Title: Anarchocommunism
Author: Jesse Cohn
Date: 2009
Source: Retrieved on 22nd November 2021 from onlinelibrary.wiley.com
Notes: Published in The International Encyclopedia of Revolution and Protest.

Anarchocommunism, sometimes also called “anarchist communism” or “libertarian communism,” is the tendency within anarchism advocating the abolition both of the state and the system of wages and prices. Under “the communism of the free,” as Peter Kropotkin (1842–1921) called it, the communist distributive ethic – “from each according to ability, to each according to need” – would constitute the extension of individual freedom into the economic realm, permitting each to take and to give at will, in keeping with the dictates of his or her conscience (1892/1995: 36).

Pierre-Joseph Proudhon (1809–1865) and Mikhail Bakunin (1814–1876) were both opponents of “communism” in this sense, wary of the potential for “free riders” to take advantage of the system, effectively living off the labor of others, hence becoming exploiters in their turn. Against this, theorists such as Kropotkin and Alexander Berkman (1870–1936) suggested that informal social pressures, new cultural norms, and a sense of solidarity would be sufficient to ensure a balance between production and consumption, with the social sanction of expulsion from the community reserved for the inevitable handful of intransigents. Buoyed by such arguments, anarchocommunism became, by the end of the nineteenth century, the most widely embraced ideological framework in the international anarchist movement, from Argentina to China, largely supplanting the “collectivist” position – favoring the continuation of a wage/price system with “collective ownership of the instruments of work” – that had predominated during the era of Bakunin’s leadership.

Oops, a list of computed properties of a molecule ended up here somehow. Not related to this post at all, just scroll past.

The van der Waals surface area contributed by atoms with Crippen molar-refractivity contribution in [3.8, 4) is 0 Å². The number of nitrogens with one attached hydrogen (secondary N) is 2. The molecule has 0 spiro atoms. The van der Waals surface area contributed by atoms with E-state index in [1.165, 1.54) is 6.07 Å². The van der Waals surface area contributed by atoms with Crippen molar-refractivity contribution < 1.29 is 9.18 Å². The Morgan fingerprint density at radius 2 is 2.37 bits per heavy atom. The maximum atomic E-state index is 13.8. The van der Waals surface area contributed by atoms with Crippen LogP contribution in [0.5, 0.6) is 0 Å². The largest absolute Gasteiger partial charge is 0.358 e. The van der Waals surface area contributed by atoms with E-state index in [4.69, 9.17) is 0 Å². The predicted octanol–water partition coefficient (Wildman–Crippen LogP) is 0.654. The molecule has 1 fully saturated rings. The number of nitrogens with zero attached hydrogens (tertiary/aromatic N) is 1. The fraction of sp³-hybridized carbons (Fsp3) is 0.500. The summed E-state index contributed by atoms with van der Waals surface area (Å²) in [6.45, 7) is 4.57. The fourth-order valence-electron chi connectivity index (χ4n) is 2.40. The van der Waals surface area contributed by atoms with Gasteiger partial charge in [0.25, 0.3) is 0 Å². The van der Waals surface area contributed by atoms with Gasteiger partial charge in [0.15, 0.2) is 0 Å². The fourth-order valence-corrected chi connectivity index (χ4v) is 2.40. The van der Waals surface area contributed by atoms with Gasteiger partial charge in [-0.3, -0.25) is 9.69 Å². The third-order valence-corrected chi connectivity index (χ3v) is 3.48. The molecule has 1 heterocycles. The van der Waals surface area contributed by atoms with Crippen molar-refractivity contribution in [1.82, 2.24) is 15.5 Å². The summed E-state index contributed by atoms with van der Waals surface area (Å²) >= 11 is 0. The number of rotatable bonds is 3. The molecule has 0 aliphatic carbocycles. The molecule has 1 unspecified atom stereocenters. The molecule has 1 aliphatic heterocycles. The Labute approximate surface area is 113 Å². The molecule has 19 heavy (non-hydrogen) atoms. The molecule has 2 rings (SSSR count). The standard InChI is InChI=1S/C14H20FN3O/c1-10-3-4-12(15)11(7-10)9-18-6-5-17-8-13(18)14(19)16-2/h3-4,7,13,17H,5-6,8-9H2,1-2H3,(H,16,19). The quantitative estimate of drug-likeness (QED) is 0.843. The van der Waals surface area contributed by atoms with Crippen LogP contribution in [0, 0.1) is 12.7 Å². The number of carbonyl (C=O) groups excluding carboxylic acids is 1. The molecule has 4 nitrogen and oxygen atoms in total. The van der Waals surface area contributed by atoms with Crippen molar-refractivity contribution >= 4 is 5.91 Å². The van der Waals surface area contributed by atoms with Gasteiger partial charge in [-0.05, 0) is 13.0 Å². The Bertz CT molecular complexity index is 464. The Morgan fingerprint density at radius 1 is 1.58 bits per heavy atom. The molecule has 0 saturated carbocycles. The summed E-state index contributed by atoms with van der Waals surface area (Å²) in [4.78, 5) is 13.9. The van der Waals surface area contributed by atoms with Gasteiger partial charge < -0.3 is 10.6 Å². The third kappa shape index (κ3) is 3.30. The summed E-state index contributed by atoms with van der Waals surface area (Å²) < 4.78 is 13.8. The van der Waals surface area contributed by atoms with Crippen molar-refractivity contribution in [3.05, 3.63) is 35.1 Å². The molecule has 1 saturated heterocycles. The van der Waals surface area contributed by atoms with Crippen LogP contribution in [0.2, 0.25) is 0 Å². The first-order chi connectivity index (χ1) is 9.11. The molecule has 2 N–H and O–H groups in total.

Ultimately, anarchocommunism would exercise influence over radical thinkers ranging from Nicaraguan revolutionary Augusto César Sandino (1895–1934) to American social ecologist Murray Bookchin (1921–2006). The Dutch Provos’ “White Bicycle Plan” (1965), the San Francisco Diggers’ “Free City” project (1967–8), Food Not Bombs (1980–), and the Free Software Movement (1985–) can be considered examples of an anarchocommunist system of free distribution in action.


Aldred, G. A. (1907) The Possibility and Philosophy of Anarchist Communism. London: Bakunin Press.

Berkman, A. (1929) [1972] What Is Communist Anarchism? New York: Dover.

Cafiero, C. (1880) [2005] Anarchy and Communism. In R. Graham (Ed.), Anarchism: A Documentary History, Vol. 1: From Anarchy to Anarchism (300CE – 1939). Montreal: Black Rose.

Kropotkin, P. (1887) [2002] Anarchist Communism: Its Basis and Principles. In Anarchism: A Collection of Revolutionary Writings. Mineola: Dover.

Kropotkin, P. (1892) [1995] The Conquest of Bread and Other Writings. Cambridge: Cambridge University Press.

Malatesta, E. (1993) Errico Malatesta: His Life and Ideas. London: Freedom Press.

Pengam, A. (1987) Anarcho-Communism. In M. Rubel & J. Crump (Eds.), Non-Market Socialism in the Nineteenth and Twentieth Centuries. Basingstoke: Macmillan.

Puente, I. (1932) [2001] Libertarian Communism. Tucson: See Sharp Press.